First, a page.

My neighbor’s house was an Oakland community landmark on Google Earth with its magenta walls and chartreuse trim. It was so pink I always hummed something by The Band, which makes me think about the passing of the great Levon Helm, but that’s another story. All colors fade in the sunshine, even the bright ones, and so the day came when a new coat of paint was required. While most mortals choose the security of pale pastels for their homes, my wonderful neighbors boldly embrace intense, vibrant, juicy color. The two-story domicile now dresses in an azure gown with lime accessories. The transition was a delight. For several days the house was a canvas where a team of painters painted layer upon layer diligently bringing blue to the forefront and quietly pushing the reddish-pink to the background. Daily life was being re-framed through the window. Within borderlines created by ledges and transoms, the colors and shapes were pushing and pulling within a geometric grid recalling one of my favorite painters Richard Diebenkorn. Just a few weeks ago, we saw the Diebenkorn Ocean Park Series exhibit at the Orange County Museum of Art. Initially inspired by the “view” from his studio window, Diebenkorn captured the geography, topography and hazy light inspired by the marine/desert environment of Los Angeles. My love affair with Diebenkorn began over thirty years ago in a course taught by the painter Cornelia Schulz. Captivated and spiritually centered by Diebenkorn’s strong horizontal and vertical bands of color I was inspired to see the world through his framework. Diebenkorn’s painting made me feel it was possible to realize something as close to oneness as can be known. Critiquing my work, Schulz noted my clear interest in the Ocean Park Series and suggested that I seek out Diebenkorn’s inspiration: the abstractions created by Matisse of the “view” from his window during his stay in Morocco and Tangiers. And I did. Last summer San Francisco MOMA hosted the exhibit The Steins Collect which delved deeply into the art collections formed by Gertrude, Michael, Sarah and Leo Stein. Michael and Sarah Stein became great friends with Henri Matisse purchasing many of his paintings. Leaving Paris before the Nazi invasion of Europe, Michael and Sarah Stein settled in Palo Alto, California. After World War II, Richard Diebenkorn, an Art Student at Stanford University, regularly attended the salon’s held by Sarah Stein, where he was first exposed to Matisse’s paintings. In 1964 and 1966 Diebenkorn had the opportunity to see many of the paintings Matisse created in Morocco and Tangiers at the Hermitage in Leningrad and the UCLA Art Gallery Matisse retrospective. In 1967, Diebenkorn moved to Los Angeles and the Ocean Park Series was born.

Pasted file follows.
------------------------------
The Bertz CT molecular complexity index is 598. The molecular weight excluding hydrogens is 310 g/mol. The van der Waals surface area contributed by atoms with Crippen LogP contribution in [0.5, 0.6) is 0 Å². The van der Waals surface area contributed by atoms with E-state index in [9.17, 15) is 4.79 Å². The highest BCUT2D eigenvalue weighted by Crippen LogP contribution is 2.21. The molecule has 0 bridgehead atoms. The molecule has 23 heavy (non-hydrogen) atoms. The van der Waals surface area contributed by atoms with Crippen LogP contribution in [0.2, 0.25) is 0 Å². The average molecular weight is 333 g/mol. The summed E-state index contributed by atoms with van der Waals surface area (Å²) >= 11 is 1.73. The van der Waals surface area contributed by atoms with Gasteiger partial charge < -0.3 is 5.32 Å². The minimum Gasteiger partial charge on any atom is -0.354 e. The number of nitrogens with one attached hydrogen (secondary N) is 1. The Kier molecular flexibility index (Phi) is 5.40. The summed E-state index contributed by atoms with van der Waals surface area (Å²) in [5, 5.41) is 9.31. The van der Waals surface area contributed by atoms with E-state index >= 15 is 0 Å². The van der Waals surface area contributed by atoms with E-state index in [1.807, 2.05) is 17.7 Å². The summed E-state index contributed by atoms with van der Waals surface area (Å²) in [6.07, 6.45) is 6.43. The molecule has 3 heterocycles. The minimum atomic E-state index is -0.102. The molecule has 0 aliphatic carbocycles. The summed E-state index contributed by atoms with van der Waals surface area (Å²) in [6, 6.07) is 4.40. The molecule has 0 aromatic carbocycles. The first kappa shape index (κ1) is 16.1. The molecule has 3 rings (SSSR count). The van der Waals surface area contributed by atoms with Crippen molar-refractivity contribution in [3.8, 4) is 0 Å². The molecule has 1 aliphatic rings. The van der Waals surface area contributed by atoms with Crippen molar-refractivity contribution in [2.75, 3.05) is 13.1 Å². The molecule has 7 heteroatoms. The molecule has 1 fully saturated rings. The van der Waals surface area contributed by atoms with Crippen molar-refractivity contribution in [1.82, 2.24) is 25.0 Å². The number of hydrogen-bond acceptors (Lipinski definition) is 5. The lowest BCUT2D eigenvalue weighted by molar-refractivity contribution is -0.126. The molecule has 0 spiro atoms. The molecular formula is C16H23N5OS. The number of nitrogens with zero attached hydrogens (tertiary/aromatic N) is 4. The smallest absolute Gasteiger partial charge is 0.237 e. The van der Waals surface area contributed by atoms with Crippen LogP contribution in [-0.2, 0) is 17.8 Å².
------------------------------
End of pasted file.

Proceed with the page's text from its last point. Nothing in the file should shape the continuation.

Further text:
6 thoughts on “Big Pink”
Nice painting Robin!
Lovely vibrant painting!! Loving your inspirations!
Another Diebenkorn fan here ,and I like your painting very much! Probably a lot more than I will the actual house (in which I once spent a night when it was pink) if I ever get to see it. in its “makeover”. state. I do like its occupants a lot, however, and would enjoy meeting the neighbor!
Hi John! Nice to virtually meet another fan of Diebenkorn and of the occupants of the house formerly known as Big Pink!
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